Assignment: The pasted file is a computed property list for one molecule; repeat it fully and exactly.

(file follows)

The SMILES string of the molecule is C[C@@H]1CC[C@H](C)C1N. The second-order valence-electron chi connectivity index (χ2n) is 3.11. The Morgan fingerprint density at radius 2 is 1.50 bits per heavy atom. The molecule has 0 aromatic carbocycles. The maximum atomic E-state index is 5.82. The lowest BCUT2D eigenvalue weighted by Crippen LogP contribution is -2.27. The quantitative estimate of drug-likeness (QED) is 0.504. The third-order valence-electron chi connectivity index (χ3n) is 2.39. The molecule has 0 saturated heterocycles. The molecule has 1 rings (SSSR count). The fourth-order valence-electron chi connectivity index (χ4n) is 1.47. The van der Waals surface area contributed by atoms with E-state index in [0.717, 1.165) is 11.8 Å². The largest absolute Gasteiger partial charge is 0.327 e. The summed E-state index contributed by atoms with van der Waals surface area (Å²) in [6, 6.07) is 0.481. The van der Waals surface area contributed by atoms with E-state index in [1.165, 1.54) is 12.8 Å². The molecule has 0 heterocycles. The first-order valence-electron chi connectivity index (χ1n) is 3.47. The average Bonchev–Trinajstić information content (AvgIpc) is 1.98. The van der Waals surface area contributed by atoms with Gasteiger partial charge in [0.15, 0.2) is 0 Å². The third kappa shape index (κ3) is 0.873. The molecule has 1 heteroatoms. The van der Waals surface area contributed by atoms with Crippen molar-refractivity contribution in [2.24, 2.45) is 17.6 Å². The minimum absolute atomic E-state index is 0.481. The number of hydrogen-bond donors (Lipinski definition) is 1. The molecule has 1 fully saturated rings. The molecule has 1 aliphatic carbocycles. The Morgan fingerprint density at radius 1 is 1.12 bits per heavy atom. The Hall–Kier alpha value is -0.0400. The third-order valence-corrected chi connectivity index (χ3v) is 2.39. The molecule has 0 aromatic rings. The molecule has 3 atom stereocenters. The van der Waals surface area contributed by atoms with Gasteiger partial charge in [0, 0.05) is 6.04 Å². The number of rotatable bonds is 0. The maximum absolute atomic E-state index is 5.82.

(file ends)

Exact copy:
The SMILES string of the molecule is C[C@@H]1CC[C@H](C)C1N. The second-order valence-electron chi connectivity index (χ2n) is 3.11. The Morgan fingerprint density at radius 2 is 1.50 bits per heavy atom. The molecule has 0 aromatic carbocycles. The maximum atomic E-state index is 5.82. The lowest BCUT2D eigenvalue weighted by Crippen LogP contribution is -2.27. The quantitative estimate of drug-likeness (QED) is 0.504. The third-order valence-electron chi connectivity index (χ3n) is 2.39. The molecule has 0 saturated heterocycles. The molecule has 1 rings (SSSR count). The fourth-order valence-electron chi connectivity index (χ4n) is 1.47. The van der Waals surface area contributed by atoms with E-state index in [0.717, 1.165) is 11.8 Å². The largest absolute Gasteiger partial charge is 0.327 e. The summed E-state index contributed by atoms with van der Waals surface area (Å²) in [6, 6.07) is 0.481. The van der Waals surface area contributed by atoms with E-state index in [1.165, 1.54) is 12.8 Å². The molecule has 0 heterocycles. The first-order valence-electron chi connectivity index (χ1n) is 3.47. The average Bonchev–Trinajstić information content (AvgIpc) is 1.98. The van der Waals surface area contributed by atoms with Gasteiger partial charge in [0.15, 0.2) is 0 Å². The third kappa shape index (κ3) is 0.873. The molecule has 1 heteroatoms. The van der Waals surface area contributed by atoms with Crippen molar-refractivity contribution in [2.24, 2.45) is 17.6 Å². The minimum absolute atomic E-state index is 0.481. The number of hydrogen-bond donors (Lipinski definition) is 1. The molecule has 1 fully saturated rings. The molecule has 1 aliphatic carbocycles. The Morgan fingerprint density at radius 1 is 1.12 bits per heavy atom. The Hall–Kier alpha value is -0.0400. The third-order valence-corrected chi connectivity index (χ3v) is 2.39. The molecule has 0 aromatic rings. The molecule has 3 atom stereocenters. The van der Waals surface area contributed by atoms with Gasteiger partial charge in [0, 0.05) is 6.04 Å². The number of rotatable bonds is 0. The maximum absolute atomic E-state index is 5.82.